September 21, 1919 - June 22, 2019
I was born September 20,1919, at Bee Log in Yancey County, the second of eight children born to Matt and Mamie Johnson Bailey; I was the only son in the family. I grew up on a small hillside farm where I worked and played with my neighboring friends and cousins. My sister Valerie, two years younger than me, was burned to death from playing too near the fireplace. This happened in January, 1923. She is buried in the Smith Bailey cemetery at the old home place. While growing up I spent a lot of time roaming the fields and woods, sometimes squirrel hunting or rabbit hunting; at other times fishing in Cane River or Bald Mountain Creek. I liked going to school at Bee Log and I remember all my teachers by name. In 1935, the night before we were to begin Christmas holidays, the school house burned to the ground. In January the high school students had to go to the Presbyterian Community at Higgins. I was in the ninth grade at that time. In March, 1936, a snow storm shut down school from Wednesday until the next Monday by dumping 24 to 36 inches of snow. When school began in the fall of 1936, we had a new rock school house built by the W.P.A. My mother died December 26, 1936, and is buried in the Smith Bailey cemetery. I went on to school and graduated in 1938. After my mother died, we stayed on at the home place until about 1940. I registered for the draft at Bee Log School. At about that time my father sold the home place and we moved to Hampton Branch, near Wolf Laurel in Madison County. In June of 1942, I received a notice to appear at the draft board in Burnsville. I stayed all night in a boarding house near the town square. I believe it was called the Bryant House. The next day the Yancey County draftees boarded a bus and headed for Fort Jackson, South Carolina. I don’t remember how many days I stayed at Fort Jackson - maybe three or four - but one day soon we were called out, lined up in two or three lines, and given our shipping orders. The non-coms in charge told us that when we had boarded the train and started on our way, we could open up the orders and see our destination. The person carrying the orders opened the package and announced that we were assigned to the Army Air Corps at Keesler Field, Biloxi, Mississippi, for basic training. I spent about two weeks at Keesler Field, picking up cigarette butts, learning to march, going over obstacle courses, doing calisthenics, and doing K.P. I may have taken psychological and aptitude tests too. I don’t remember. One day about mid-July, 1942, I was on K.P. when a private ran into the mess hall saying, “Anderson and Bailey, report to the orderly room. You’re on shipping orders.” Well, we stopped what we were doing and went to the orderly room. It turned out that two people who were on the original shipping list had not shown up - we were super-numera. We hurried up our packing and waited, boarding the train at about 6:00 p.m. When the orders were opened, we learned that we were going to Aero Industries Technical Institute(A.I.T.I.) in Glendale, California. Some of us would be in an airplane engine overhaul class and others in a sheet metal class. It was engine overhaul for me. The worst part of being at A.I.T.I. was having to fall out for exercise very early in the morning before breakfast. Instructors at the Institute were mostly retired pilots, engineers, and airplane mechanics. One of the things the class was required to do was to take a twelve-cylinder in-line engine apart and put it back together. I had a good time at A.I.T.I. There were always free tickets to a lot of events - circuses, parties,theaters, the Hollywood USO, etc. The San Fernando Highway passed right through town and it was here that I first saw big diesel semi’s rolling down the highway. Upon graduation in December 1942, I was shipped to Hill Field, Ogden, Utah. Most of the other men were sent to Fort Ord in Stockton, California. At Hill Field, I worked alongside other GI’s and civilians. Mostly we were preparing P-39 airplanes to be sent to Russia on the Lend-Lease Program. Also we cleaned and repaired oil bypass valves. One evening in March 1943, a GI came into my barracks and announced that there was a notice on the bulletin board in the orderly room asking for volunteers for a class in airplane mechanics at Seymour Johnson Field in Goldsboro, N.C. I went straightaway and put my name on the list. A few days later the class shipped out. The summer at Goldsboro in 1943 was a hot one. The hangars and classrooms where we worked were made of metal and daytime temperatures inside often reached 110 degrees. One day, while out in the field for two weeks, a severe thunderstorm came up. There was a class working on an A-20 . They took shelter in and underneath the airplane. I saw lightning strike the plane. To the best of my memory, all of the men underneath the plane were killed, but none of those in the plane were seriously injured.. After graduation, I was returned to Hill Field. There I was assigned to the 324th Repair Squadron and readied for overseas assignment. When I found out that the squadron was going to New Guinea, I applied for aerial gunnery school. My application was approved and I was removed from the 324th. During the time that I waited to be sent to gunnery school, I did mostly guard duty and sometimes worked in the orderly room. At that time I was a Pfc. After about two weeks, I was told one day to pack my bags because I was going to Las Vegas Gunnery School. I wound up shipping out alone late in the day. When I got to Las Vegas, the class was about ready to begin. I missed the usual two weeks that each class had to serve before beginning instruction. All the other fellows called me lucky. We learned a lot of things in gunnery school. My first plane ride was in the nose of a B-17. It wasn’t quite as thrilling as I had expected. We were instructed in the mechanics of .50 caliber machine guns: take apart, clean, put back together; fire in short bursts, fire at targets in motion; operate turrets; use a parachute; use a gas mask in a gas chamber; spend time in a pressure chamber; test in the night vision room; and skeet shooting, just to name a few things we did. The last thing anyone wanted to do was to “wash out” ..... but some did.. Upon graduation from gunnery school, we were granted a furlough of 21 days and asked to report back to Hammer Field in Fresno, California. We were told that this would be our last chance to get home before going to combat and each gunnery graduate was promoted to Sergeant. It was while on this furlough that I met Paris Porche of Puncheon Fork in Madison County. I reported to Hammer Field after Christmas in 1943. There the air crews were put together- four officers and six enlisted men in each crew. From there we were sent to Lake Muroc Army Air Base in California for combat training. This training was finished around March 1, 1944. One thing I remember from the time spent at Muroc Air Base. We were scheduled for a 3:00 p.m. flight. During pre-flight inspection it was discovered that one supercharger did not turn freely. Lt. Hubbard, the pilot, looked at me and asked: “What do you think about it, Bailey?” I replied, “Let’s cancel the flight,” and so we did. When the next crew accepted the flight later in the day, the plane crashed on take-off. At the end of training, all gunners were promoted to Staff Sergeant; the First Engineer and Radioman were made Tech/Sergeant. From Muroc, we were sent to Hamilton Field, San Francisco. There we were outfitted with the equipment we needed for combat. About March 20th, 1944, we were given a new B-24 and told to proceed to West Palm Beach, Florida. Stops along the way were Phoenix, Arizona; Midland, Texas; and Memphis, Tennessee. At Memphis, we were given a pass to town . Just as we got off the bus in Memphis, a hailstorm hit. The hailstones were reported to be as large as grapefruits. Our plane was damaged and we had to wait there a week for repairs to be made. At West Palm Beach we waited about a week, going through final preparations for the overseas flight. Finally, we left West Palm Beach on Easter Sunday, April 9, 1944. When we were off the ground and out to sea, Lt. Hubbard opened the orders. We were going to join the 15th Air Force in Italy. Our first stop would be Dakar , Senegal, in West Africa. Other stops were Marrakesh, Morocco, and Tunis, Tunisia. Our last stop was Manduria, Italy. There we had to give up our plane and we were sent to the 98th Bomb Group, 3 Squadron, in Lecce, Italy. Lecce is in the heel of the boot of Italy. The date is now April 21, 1944. At Lecce, the enlisted men were housed in tents, six men in a tent. Officers were housed in buildings. The water supply for enlisted men was stored in a trailer-tank. We had to go to the officers’ quarters for a shower. Combat missions for my crew began a few days after our arrival in Italy. Our first few missions were flown with at least one experienced crew member aboard. Mission assignments were posted on the bulletin board the evening before. On the date of an assigned mission, a messenger from the squadron orderly room came around at about 3:00 a.m. and woke the affected crews (7). First, after being awakened, the crews went to the chow hall. From there everyone went to the briefing. There we learned of the designated target, what to expect in the way of enemy resistance, the altitude for approaching the target, what the weather would be like, and what the alternate target would be. From the briefing room, we went to the parachute department for the supplies we would need: parachute, electric underwear(top and bottom), electric gloves and shoes, life vest, and a box of C-rations. I can’t remember if there was anything else that we needed that we didn’t already have. After receiving supplies, we were shuttled to the area where the B-24's were parked. The first thing to do was a pre-flight inspection - checking controls, checking instruments, warming up engines, etc. When all was ready, we waited for instructions from the control tower. There were four squadrons in the 98th Bomb Group: 343, 344, 345, and 415. Each squadron put up seven B-24's, making a flight of 28 planes. Once the planes were aloft, they continued to circle and maneuver until all were in formation. Then we headed north and across the Adriatic Sea, and usually when we were out over the sea, the pilot asked the gunners to test their guns. My position was ball turret gunner with two .50 caliber machine guns and a Sperry gun-sight. Once in a while my guns would not fire; I would have to take them apart and put them back together, with gloves on. It was about 60 degrees below zero at about 24,000 to 26,000 feet above the earth. Our targets included such places as factories, railroad yards, bridges, and oil refineries. These might be located in such places as Munich, Germany; Ploiesti, Romania; Budapest, Hungary; Constanta, Romania, on the Black Sea; Southern France; Northern Italy; and Wiener-Neustadt, Austria. Total flight time was usually about nine or ten hours. Sometimes we would have problems such as engine failure or a battery explosion that hindered us from maintaining air speed. If we had to drop from formation and return to base, this was called an aborted mission and did not count toward our total of 50 missions. One time we had combat damage to the plane to such an extent that we had to land in Rome where we spent the night and took a flight with another crew going south to Lecce the next day. This routine continued until about mid-October, 1944, with missions about twice a week. While I was in Italy, my crew got to go to the Isle of Capri for a week of rest and relaxation. This was a fun time. We stayed in a small hotel up the hill from the piazza and had our meals in an outdoor café down on the piazza. To get to Capri we took a ferry from Naples. When we landed at the beach we had to take the funicular(cable car) up to the piazza. Fred Bellah and I spent most of our time sightseeing. There was a small beach on the other side of the island where we went swimming. We went to a church on Anacapri. The guide said Michelangelo decorated the inside of the church, but I doubted that. We hired an Italian man to row us around the island, but we got only as far as the Blue Grotto. There is also a cave on one side of Capri. We went inside the cave and could hear the rumble of Mt. Vesuvius. That side of the island was a steep cliff down to the sea. We were told that Mussolini’s son-in-law jumped from the cliff. Back in Lecce, Fred Bellah and I used to go to a small produce stand near our tent area. There we traded for such things as cherries or watermelons. Sometimes we bought potatoes. We got cooking grease from the chow hall and maybe a gallon can. We used to make potato chips. On the day of the invasion of Southern France, in August, I was awakened by loud explosions about 3:00 a.m. I told myself I had slept through an air raid alarm. When things quieted, I went back to sleep, only to be awakened again a little while later. In the morning, I was told that two B-24's had crashed on take-off. It was the bomb load that I had heard. After having completed our 50 missions sometime in late October or early November, 1944, our crew was sent to Naples to board a ship to return to the States. We spent about a week there before we boarded a ship - a freighter converted to a troop ship. A group of German prisoners was aboard the ship and I heard rumors that Jimmy Stewart was also on board. We joined a convoy in the Atlantic. It took fourteen days to reach Staten Island. There we disembarked to the tune of a band, were loaded on a train, and sent to Fort Dix, New Jersey. We got furloughed home and I was told to report to Miami Beach at the end of my furlough. At Miami Beach, I was quartered in the Atlantic Towers Hotel. There I spent a couple of weeks going through physical exams and taking psychological tests. One day I was called into an office and told that I had done well on the tests and that I could have my choice of a place to go. I asked what the choices were. They were Corpus Christi, Texas or Keesler Field, Biloxi, Mississippi. I chose Keesler Field. At Keesler Field I was placed in a month special course about C-47's. At the end of the course, we took a ride out over Biloxi Bay. After that I taught C-47 fuel systems for a while. Then I was made day crew chief on a PBY-Catalina being used for training for air-sea rescue. This position I held until the end of the war with Japan. On January 8th, 1945, I was married to Paris Porche in Biloxi, Mississippi. Her home at that time was in Faust, Madison County, North Carolina. When the war with Japan was over, I had enough points to be discharged. I was given a physical exam at Keesler Field and sent to Fort Bragg, North Carolina. There I was discharged on September 8, 1945. Upon returning home, I found it difficult to obtain satisfactory employment. Paris and I made hooked rugs for a while. We then had a son and named him Maurice Owen. While in service, I received the following medals and honors: Good Conduct Medal; Air Medal with three oak-leaf clusters; Victory Medal; Europe-Mediterranean-Mideast Campaign Medal with (6) battle stars; and the American Campaign Medal. I finished Airplane Engine Overhaul School at A.I.T.I. in Glendale, California; Airplane Mechanics School at Seymour Johnson Field, Goldsboro, North Carolina, and Aerial Gunnery School in Las Vegas, Nevada. In January, 1946, I enrolled at Western Carolina Teachers College. My family lived in a veterans’ village called Boodleville. I attended classes almost year round, graduating with a Bachelor of Science in Education - with High Honors - in July, 1948. I went through the graduation ceremony with the Class of 1949. In the summers of 1951-1953, I earned a Master of Arts in Education degree from Western Carolina University. All this through the G.I. Bill of Rights. I taught the middle grades for 34 years: l year at Micaville, Yancey County; 3 years at Bethel, Haywood County; l year at Red Oak School, Buncombe County; 8 years in Fletcher, Henderson County; and 21 years at Old Fort, McDowell County. I taught in North Carolina my entire career and retired in 1982. Our youngest son, Kim Arthur, was born in 1961. Beginning in 1956, I worked summer months for the Agricultural Stabilization and Conservation Service, measuring allotment crops, mostly tobacco and soil bank. I began as a reporter, later a supervisor, and even later as a County Compliance Supervisor. I worked with some good people for 14 years until tobacco allotment changed to poundage. Retirement has been good for the last 27 years. I have done some of the things that I like to do. I have belonged to the North Asheville Tailgate Market for 15 years - met a lot of good friends, spent a lot of time talking. I’ve done a lot of trout fishing - gone to a lot of school reunions and church homecomings - visited a lot of old cemeteries looking for graves of friends and acquaintances - walked my dog, Santee, for 11 years - but in the meantime a lot of friends have passed away. My wife, Paris, passed June 16, 2008, and is buried in Lewis Memorial Park, at Beaverdam Baptist Church. This article was written June 22, 2009. Luther Bailey P.S. I forgot to say that my crew flew the “Rowdy Anne” on its 100th mission. They took our picture and said they would send the picture and write-up to our hometown newspaper. I’ve never talked to anyone who remembered seeing such an article. A graveside service will be held at 3:00pm on Friday, June 28, 2019 at Lewis Memorial Park, 415 Beaverdam Road. The family will receive friends from 1:30pm to 2:30pm at Morris Funeral Home, 304 Merrimon Ave., prior to the service.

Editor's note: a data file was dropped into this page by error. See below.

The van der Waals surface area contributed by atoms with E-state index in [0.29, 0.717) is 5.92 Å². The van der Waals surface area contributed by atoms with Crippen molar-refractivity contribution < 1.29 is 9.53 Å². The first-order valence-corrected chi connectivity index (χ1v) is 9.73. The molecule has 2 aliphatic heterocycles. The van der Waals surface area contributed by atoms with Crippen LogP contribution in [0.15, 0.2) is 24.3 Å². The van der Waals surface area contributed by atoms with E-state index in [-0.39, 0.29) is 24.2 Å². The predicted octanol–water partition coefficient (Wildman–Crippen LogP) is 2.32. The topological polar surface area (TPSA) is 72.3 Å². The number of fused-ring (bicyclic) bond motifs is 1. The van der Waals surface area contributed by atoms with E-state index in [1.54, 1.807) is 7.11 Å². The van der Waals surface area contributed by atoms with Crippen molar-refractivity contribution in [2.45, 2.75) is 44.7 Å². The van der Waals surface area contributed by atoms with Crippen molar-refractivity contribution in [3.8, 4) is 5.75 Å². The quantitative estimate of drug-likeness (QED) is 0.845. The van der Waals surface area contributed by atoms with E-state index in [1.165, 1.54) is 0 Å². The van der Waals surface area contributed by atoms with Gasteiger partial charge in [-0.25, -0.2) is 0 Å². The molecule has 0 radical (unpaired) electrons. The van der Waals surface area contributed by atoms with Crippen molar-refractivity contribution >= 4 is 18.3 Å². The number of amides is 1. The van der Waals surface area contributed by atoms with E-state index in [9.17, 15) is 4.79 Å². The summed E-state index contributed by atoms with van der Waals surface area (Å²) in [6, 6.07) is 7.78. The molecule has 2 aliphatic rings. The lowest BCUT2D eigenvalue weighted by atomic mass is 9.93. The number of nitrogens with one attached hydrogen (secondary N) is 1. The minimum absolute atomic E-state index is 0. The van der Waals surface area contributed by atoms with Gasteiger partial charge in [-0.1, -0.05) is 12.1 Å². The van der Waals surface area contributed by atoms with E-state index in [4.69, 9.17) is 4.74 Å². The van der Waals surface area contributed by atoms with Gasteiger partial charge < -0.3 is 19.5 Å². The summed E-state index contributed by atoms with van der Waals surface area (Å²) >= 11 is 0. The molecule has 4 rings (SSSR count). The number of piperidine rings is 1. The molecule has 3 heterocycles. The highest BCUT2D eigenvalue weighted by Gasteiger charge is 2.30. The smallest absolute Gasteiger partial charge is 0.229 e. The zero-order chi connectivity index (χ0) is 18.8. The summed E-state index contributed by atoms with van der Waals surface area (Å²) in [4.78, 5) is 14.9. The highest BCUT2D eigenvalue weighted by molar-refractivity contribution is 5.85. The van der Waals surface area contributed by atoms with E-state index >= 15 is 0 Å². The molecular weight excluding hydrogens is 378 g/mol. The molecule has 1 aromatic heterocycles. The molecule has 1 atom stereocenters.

I was born September 20,1919, at Bee Log in Yancey County, the second of eight children born to Matt and Mamie Johnson Bailey; I was the only son in the family. I grew up on a small hillside farm where I worked and played with my neighboring... View Obituary & Service Information